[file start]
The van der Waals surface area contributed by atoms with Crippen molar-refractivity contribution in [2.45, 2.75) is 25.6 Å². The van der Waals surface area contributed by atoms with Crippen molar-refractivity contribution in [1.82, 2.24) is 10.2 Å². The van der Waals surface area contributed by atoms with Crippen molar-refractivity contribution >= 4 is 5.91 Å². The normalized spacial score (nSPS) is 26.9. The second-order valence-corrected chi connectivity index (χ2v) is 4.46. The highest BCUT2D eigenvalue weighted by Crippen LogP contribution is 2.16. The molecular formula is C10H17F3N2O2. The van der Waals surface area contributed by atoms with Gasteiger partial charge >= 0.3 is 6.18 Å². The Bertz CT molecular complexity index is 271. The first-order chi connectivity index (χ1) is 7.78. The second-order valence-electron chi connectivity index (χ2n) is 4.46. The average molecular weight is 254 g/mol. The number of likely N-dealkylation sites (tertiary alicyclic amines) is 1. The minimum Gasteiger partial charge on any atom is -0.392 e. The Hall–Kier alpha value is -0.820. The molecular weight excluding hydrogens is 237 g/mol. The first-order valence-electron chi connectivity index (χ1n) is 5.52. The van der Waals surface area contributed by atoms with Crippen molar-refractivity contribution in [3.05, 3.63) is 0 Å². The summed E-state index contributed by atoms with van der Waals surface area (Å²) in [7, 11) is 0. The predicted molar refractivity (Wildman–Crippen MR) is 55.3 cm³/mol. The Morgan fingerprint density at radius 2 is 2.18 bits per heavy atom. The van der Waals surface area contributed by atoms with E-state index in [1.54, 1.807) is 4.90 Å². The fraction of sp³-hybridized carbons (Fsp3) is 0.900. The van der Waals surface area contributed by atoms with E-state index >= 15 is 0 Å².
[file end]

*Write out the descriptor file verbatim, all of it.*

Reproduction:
The van der Waals surface area contributed by atoms with Crippen molar-refractivity contribution in [2.45, 2.75) is 25.6 Å². The van der Waals surface area contributed by atoms with Crippen molar-refractivity contribution in [1.82, 2.24) is 10.2 Å². The van der Waals surface area contributed by atoms with Crippen molar-refractivity contribution >= 4 is 5.91 Å². The normalized spacial score (nSPS) is 26.9. The second-order valence-corrected chi connectivity index (χ2v) is 4.46. The highest BCUT2D eigenvalue weighted by Crippen LogP contribution is 2.16. The molecular formula is C10H17F3N2O2. The van der Waals surface area contributed by atoms with Gasteiger partial charge >= 0.3 is 6.18 Å². The Bertz CT molecular complexity index is 271. The first-order chi connectivity index (χ1) is 7.78. The second-order valence-electron chi connectivity index (χ2n) is 4.46. The average molecular weight is 254 g/mol. The number of likely N-dealkylation sites (tertiary alicyclic amines) is 1. The minimum Gasteiger partial charge on any atom is -0.392 e. The Hall–Kier alpha value is -0.820. The molecular weight excluding hydrogens is 237 g/mol. The first-order valence-electron chi connectivity index (χ1n) is 5.52. The van der Waals surface area contributed by atoms with Crippen molar-refractivity contribution in [3.05, 3.63) is 0 Å². The summed E-state index contributed by atoms with van der Waals surface area (Å²) in [7, 11) is 0. The predicted molar refractivity (Wildman–Crippen MR) is 55.3 cm³/mol. The Morgan fingerprint density at radius 2 is 2.18 bits per heavy atom. The van der Waals surface area contributed by atoms with E-state index in [1.54, 1.807) is 4.90 Å². The fraction of sp³-hybridized carbons (Fsp3) is 0.900. The van der Waals surface area contributed by atoms with E-state index >= 15 is 0 Å².